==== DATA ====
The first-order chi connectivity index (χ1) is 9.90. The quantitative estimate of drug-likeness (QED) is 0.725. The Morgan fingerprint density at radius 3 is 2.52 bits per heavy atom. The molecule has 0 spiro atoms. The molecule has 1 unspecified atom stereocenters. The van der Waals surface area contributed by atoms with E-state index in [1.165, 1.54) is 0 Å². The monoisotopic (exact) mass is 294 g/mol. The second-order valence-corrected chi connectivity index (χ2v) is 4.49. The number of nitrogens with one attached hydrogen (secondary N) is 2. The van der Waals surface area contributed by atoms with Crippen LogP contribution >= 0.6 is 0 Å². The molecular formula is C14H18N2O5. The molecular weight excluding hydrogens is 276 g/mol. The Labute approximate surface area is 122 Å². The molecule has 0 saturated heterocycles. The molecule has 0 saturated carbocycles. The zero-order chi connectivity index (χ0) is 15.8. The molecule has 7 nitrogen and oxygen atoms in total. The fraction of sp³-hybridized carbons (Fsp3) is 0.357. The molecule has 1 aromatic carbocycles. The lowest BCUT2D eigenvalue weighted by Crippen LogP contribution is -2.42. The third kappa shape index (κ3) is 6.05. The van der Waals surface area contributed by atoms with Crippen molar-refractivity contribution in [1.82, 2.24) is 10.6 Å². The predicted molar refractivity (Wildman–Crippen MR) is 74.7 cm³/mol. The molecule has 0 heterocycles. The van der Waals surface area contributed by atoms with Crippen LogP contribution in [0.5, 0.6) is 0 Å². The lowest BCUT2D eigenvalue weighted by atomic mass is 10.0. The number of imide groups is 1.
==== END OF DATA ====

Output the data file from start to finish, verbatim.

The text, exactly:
The first-order chi connectivity index (χ1) is 9.90. The quantitative estimate of drug-likeness (QED) is 0.725. The Morgan fingerprint density at radius 3 is 2.52 bits per heavy atom. The molecule has 0 spiro atoms. The molecule has 1 unspecified atom stereocenters. The van der Waals surface area contributed by atoms with E-state index in [1.165, 1.54) is 0 Å². The monoisotopic (exact) mass is 294 g/mol. The second-order valence-corrected chi connectivity index (χ2v) is 4.49. The number of nitrogens with one attached hydrogen (secondary N) is 2. The van der Waals surface area contributed by atoms with Crippen LogP contribution >= 0.6 is 0 Å². The molecular formula is C14H18N2O5. The molecular weight excluding hydrogens is 276 g/mol. The Labute approximate surface area is 122 Å². The molecule has 0 saturated heterocycles. The molecule has 0 saturated carbocycles. The zero-order chi connectivity index (χ0) is 15.8. The molecule has 7 nitrogen and oxygen atoms in total. The fraction of sp³-hybridized carbons (Fsp3) is 0.357. The molecule has 1 aromatic carbocycles. The lowest BCUT2D eigenvalue weighted by Crippen LogP contribution is -2.42. The third kappa shape index (κ3) is 6.05. The van der Waals surface area contributed by atoms with Crippen molar-refractivity contribution in [1.82, 2.24) is 10.6 Å². The predicted molar refractivity (Wildman–Crippen MR) is 74.7 cm³/mol. The molecule has 0 heterocycles. The van der Waals surface area contributed by atoms with Crippen LogP contribution in [0.5, 0.6) is 0 Å². The lowest BCUT2D eigenvalue weighted by atomic mass is 10.0. The number of imide groups is 1.